Both Eitan and Ben-Gal remained in constant communication with Kahalani, asking him to hold on for a little longer as help was finally on the way. Kahalani told them that his force had already knocked out 60 to 70 tanks and the Syrians were still attacking. Becoming increasingly frustrated and angry, Kahalani tried to get everyone on the same frequency. Receiving no acknowledgements, even from his own battalion, the commander decided to shame them into action by advancing on his own towards the firing ramps. Not all followed. Somehow, enough of the other vehicles tuned to the in-use frequency and Kahalani tried a different tactic—a pep talk. Those vehicles that had not been immobilized followed the commander. Sho’t Kals out of ammunition fired their coaxial machine guns. An unspoken coordination developed between the remaining Israeli tanks as they eliminated enemy vehicles. Ben-Gal radioed him asking if he could hold out a little longer, relief was minutes away.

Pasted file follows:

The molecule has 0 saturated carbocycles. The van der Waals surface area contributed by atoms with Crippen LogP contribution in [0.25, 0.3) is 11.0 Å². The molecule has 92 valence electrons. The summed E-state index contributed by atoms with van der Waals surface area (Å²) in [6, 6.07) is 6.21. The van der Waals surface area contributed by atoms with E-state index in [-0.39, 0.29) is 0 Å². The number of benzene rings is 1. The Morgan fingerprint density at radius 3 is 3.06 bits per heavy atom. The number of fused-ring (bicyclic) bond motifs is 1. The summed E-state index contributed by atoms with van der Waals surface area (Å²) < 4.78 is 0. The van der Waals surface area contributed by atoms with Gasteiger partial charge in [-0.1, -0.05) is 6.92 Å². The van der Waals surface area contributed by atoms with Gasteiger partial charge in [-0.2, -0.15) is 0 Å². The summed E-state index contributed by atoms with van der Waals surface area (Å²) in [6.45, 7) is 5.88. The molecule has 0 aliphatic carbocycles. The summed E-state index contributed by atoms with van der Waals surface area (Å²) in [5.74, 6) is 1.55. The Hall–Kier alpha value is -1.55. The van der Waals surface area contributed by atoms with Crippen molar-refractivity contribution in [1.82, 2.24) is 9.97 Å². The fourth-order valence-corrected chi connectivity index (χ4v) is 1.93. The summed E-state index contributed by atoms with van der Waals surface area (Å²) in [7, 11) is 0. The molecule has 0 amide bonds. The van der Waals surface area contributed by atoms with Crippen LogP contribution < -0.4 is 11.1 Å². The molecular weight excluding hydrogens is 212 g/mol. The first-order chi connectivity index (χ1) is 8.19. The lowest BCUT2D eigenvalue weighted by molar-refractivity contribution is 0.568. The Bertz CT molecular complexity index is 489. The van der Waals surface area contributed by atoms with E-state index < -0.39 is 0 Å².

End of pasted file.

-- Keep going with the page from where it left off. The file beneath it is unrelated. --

When all seemed lost, Ben-Gal received a message from Strongpoint #3, located a little east of “Booster Ridge.” Syrian supply convoys had turned around and begun withdrawing toward the cease-fire line. At a point when each tank holding the ridge had only a couple of rounds left, the enemy’s pressure abruptly disappeared. After four days of fighting the 7th Infantry and 3rd Armored Divisions fell back inexplicably, leaving hundreds of vehicles, including 260 tanks, in the “Valley of Tears.” “You are a hero of Israel,” Ben-Gal informed Kahalani via radio. By nightfall all Syrian divisions had crossed back over the Purple Line. The Battle of the Golan Heights was over.